Amidst a wave of non-compete bans sweeping California, North Dakota, Oklahoma, Minnesota and, most recently, the nation via the Federal Trade Commission’s non-compete prohibition, Maine Governor Janet Mills departed from this growing trend and vetoed L.D. 1496, An Act To Prohibit Noncompete Clauses (“L.D. 1496”) in April 2024. If enacted, the L.D. 1496 would have effectively foreclosed employers from entering into non-compete clauses with employees in Maine.Continue Reading Maine Governor’s Veto of Non-Compete Ban Bucks Growing Trend Among States and Federal Trade Commission

On March 12, 2024, the Ninth Circuit published a decision in Ortiz v. Randstad Inhouse Services, LLC, holding that the Plaintiff Adan Ortiz (“Plaintiff”) qualified as a “transportation worker” under the Federal Arbitration Act, and was thus exempted from mandatory arbitration under the FAA. The district court rejected the employer’s arguments that Plaintiff was bound by the arbitration mandate under the FAA because he performed duties on a purely local basis. This case continues to establish that the scope of the “transportation worker” exemption under the FAA is broader than only those workers that physically move goods or people across state lines, such as truck drivers and cargo pilots.Continue Reading Ninth Circuit Finds Shipping Warehouse Employee Qualified as Exempt “Transportation Worker” Under the Federal Arbitration Act

On July 3, District Judge Ada Brown of the Northern District of Texas issued an order enjoining the Federal Trade Commission (“FTC”) from enforcing its “Final Rule” against plaintiffs Ryan, LLC (“Ryan”) and the U.S. Chamber of Commerce (the “Chamber”). If implemented, the Final Rule would effectively render nearly all non-compete agreements unlawful. Accordingly, this opinion was one of the most highly anticipated judicial decisions in antitrust and labor and employment law in recent memory.Continue Reading Not So “Final”? Texas Federal Court Enjoins Enforcement of FTC’s Noncompete Ban, Leaving Future of Commission’s Rule in Doubt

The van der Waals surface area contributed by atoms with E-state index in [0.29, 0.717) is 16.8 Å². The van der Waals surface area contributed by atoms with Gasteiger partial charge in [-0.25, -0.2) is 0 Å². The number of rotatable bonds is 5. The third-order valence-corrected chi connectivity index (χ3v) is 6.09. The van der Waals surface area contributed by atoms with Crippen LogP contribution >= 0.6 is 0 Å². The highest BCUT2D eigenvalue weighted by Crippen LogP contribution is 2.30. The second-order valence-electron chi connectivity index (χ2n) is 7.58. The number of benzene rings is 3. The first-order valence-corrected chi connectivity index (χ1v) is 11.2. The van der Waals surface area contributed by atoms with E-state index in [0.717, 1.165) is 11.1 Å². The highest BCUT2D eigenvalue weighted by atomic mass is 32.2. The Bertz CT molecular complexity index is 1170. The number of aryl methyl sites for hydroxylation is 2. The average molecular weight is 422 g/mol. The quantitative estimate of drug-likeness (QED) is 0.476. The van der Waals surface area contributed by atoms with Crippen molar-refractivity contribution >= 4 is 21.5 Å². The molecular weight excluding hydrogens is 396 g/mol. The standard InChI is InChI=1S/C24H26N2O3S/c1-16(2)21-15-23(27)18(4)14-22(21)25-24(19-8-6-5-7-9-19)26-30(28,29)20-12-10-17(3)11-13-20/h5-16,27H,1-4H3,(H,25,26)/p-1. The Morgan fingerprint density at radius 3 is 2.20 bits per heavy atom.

As previously discussed, on June 18, 2024, California’s political leaders announced a tentative deal to reform a number of aspects of California’s Private Attorneys General Act (“PAGA”). On June 27, 2024, the PAGA reform bills, Senate Bill 92 and Assembly Bill 2288, were approved by the California Legislature and on July 1, 2024, Governor Newsom signed both bills into law. The PAGA reform bills contain urgency clauses such that the bills take effect upon signing. Both bills explicitly apply only to PAGA claims filed on or after June 19, 2024, or those PAGA claims for which the required notice to California’s Labor Workforce Development Agency (“LWDA”) was filed on or after June 19, 2024. The PAGA reform bills add details to the previously announced key reform components of increased employee share of PAGA penalties, caps on penalties for employers who take steps to comply with the Labor Code or fix potential issues after receiving notice of a PAGA claim, and requiring the representative plaintiff to experience every alleged PAGA violation to have standing. These reform bills are likely to curb, but not eliminate PAGA litigation for California employers going forward.Continue Reading A Closer Look: Unpacking California’s Landmark PAGA Legislation

The Supreme Court will soon hear a wage and hour case with massive implications for employers defending claims under the Fair Labor Standards Act (“FLSA”). Depending on the outcome, the high court’s decision could make it far more difficult for employers to prove a plaintiff/employee is exempt from the FLSA’s minimum wage and overtime requirements. Continue Reading New SCOTUS Case Could Make Fair Labor Standards Act Claims More Difficult for Employers to Defend